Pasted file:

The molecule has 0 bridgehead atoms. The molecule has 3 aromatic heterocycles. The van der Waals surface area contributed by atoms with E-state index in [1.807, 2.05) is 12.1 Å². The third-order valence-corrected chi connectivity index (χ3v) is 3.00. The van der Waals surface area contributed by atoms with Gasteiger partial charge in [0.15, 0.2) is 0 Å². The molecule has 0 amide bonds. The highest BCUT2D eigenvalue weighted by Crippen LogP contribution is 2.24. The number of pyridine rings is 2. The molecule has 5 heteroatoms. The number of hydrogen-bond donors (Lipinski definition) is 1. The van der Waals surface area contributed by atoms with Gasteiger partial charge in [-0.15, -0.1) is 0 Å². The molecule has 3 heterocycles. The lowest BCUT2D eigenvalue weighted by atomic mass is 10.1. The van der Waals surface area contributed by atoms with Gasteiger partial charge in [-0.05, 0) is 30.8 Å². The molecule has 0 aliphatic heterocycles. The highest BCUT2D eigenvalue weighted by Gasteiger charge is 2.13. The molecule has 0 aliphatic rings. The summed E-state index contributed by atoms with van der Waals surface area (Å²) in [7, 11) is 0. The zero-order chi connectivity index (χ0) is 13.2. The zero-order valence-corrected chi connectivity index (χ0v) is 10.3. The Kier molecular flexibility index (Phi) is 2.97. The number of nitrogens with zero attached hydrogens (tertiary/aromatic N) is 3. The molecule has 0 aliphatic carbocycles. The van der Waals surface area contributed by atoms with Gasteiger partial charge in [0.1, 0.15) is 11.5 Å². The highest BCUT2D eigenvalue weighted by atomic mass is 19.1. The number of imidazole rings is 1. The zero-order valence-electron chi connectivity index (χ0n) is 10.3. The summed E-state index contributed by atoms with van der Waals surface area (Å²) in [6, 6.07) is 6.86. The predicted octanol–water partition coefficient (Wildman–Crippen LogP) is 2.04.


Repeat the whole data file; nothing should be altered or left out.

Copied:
The molecule has 0 bridgehead atoms. The molecule has 3 aromatic heterocycles. The van der Waals surface area contributed by atoms with E-state index in [1.807, 2.05) is 12.1 Å². The third-order valence-corrected chi connectivity index (χ3v) is 3.00. The van der Waals surface area contributed by atoms with Gasteiger partial charge in [0.15, 0.2) is 0 Å². The molecule has 0 amide bonds. The highest BCUT2D eigenvalue weighted by Crippen LogP contribution is 2.24. The number of pyridine rings is 2. The molecule has 5 heteroatoms. The number of hydrogen-bond donors (Lipinski definition) is 1. The van der Waals surface area contributed by atoms with Gasteiger partial charge in [-0.15, -0.1) is 0 Å². The molecule has 3 heterocycles. The lowest BCUT2D eigenvalue weighted by atomic mass is 10.1. The van der Waals surface area contributed by atoms with Gasteiger partial charge in [-0.05, 0) is 30.8 Å². The molecule has 0 aliphatic heterocycles. The highest BCUT2D eigenvalue weighted by Gasteiger charge is 2.13. The molecule has 0 aliphatic rings. The summed E-state index contributed by atoms with van der Waals surface area (Å²) in [7, 11) is 0. The zero-order chi connectivity index (χ0) is 13.2. The zero-order valence-corrected chi connectivity index (χ0v) is 10.3. The Kier molecular flexibility index (Phi) is 2.97. The number of nitrogens with zero attached hydrogens (tertiary/aromatic N) is 3. The molecule has 0 aliphatic carbocycles. The van der Waals surface area contributed by atoms with Gasteiger partial charge in [0.1, 0.15) is 11.5 Å². The highest BCUT2D eigenvalue weighted by atomic mass is 19.1. The number of imidazole rings is 1. The zero-order valence-electron chi connectivity index (χ0n) is 10.3. The summed E-state index contributed by atoms with van der Waals surface area (Å²) in [6, 6.07) is 6.86. The predicted octanol–water partition coefficient (Wildman–Crippen LogP) is 2.04.